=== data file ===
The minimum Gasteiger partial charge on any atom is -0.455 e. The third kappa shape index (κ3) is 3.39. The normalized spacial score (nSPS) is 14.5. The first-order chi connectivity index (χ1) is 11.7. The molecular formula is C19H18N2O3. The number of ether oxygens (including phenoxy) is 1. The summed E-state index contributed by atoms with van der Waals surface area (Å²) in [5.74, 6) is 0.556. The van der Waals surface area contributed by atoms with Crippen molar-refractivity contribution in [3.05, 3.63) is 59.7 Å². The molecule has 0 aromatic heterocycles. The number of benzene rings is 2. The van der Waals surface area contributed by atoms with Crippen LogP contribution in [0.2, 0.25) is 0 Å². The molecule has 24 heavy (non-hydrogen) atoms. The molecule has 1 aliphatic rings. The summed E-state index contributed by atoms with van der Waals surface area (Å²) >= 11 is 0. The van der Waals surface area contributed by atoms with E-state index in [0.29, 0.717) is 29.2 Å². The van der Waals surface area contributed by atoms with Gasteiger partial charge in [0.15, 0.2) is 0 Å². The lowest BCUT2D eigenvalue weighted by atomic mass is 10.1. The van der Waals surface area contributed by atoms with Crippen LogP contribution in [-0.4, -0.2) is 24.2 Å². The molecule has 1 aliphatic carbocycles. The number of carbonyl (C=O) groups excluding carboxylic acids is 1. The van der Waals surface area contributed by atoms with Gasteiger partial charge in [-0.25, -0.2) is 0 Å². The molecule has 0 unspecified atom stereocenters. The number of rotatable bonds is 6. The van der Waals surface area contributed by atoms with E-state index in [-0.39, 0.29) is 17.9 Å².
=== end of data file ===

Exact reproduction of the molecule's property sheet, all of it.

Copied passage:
The minimum Gasteiger partial charge on any atom is -0.455 e. The third kappa shape index (κ3) is 3.39. The normalized spacial score (nSPS) is 14.5. The first-order chi connectivity index (χ1) is 11.7. The molecular formula is C19H18N2O3. The number of ether oxygens (including phenoxy) is 1. The summed E-state index contributed by atoms with van der Waals surface area (Å²) in [5.74, 6) is 0.556. The van der Waals surface area contributed by atoms with Crippen molar-refractivity contribution in [3.05, 3.63) is 59.7 Å². The molecule has 0 aromatic heterocycles. The number of benzene rings is 2. The van der Waals surface area contributed by atoms with Crippen LogP contribution in [0.2, 0.25) is 0 Å². The molecule has 24 heavy (non-hydrogen) atoms. The molecule has 1 aliphatic rings. The summed E-state index contributed by atoms with van der Waals surface area (Å²) >= 11 is 0. The van der Waals surface area contributed by atoms with E-state index in [0.29, 0.717) is 29.2 Å². The van der Waals surface area contributed by atoms with Gasteiger partial charge in [0.15, 0.2) is 0 Å². The lowest BCUT2D eigenvalue weighted by atomic mass is 10.1. The van der Waals surface area contributed by atoms with Crippen LogP contribution in [-0.4, -0.2) is 24.2 Å². The molecule has 1 aliphatic carbocycles. The number of carbonyl (C=O) groups excluding carboxylic acids is 1. The van der Waals surface area contributed by atoms with Gasteiger partial charge in [-0.25, -0.2) is 0 Å². The molecule has 0 unspecified atom stereocenters. The number of rotatable bonds is 6. The van der Waals surface area contributed by atoms with E-state index in [-0.39, 0.29) is 17.9 Å².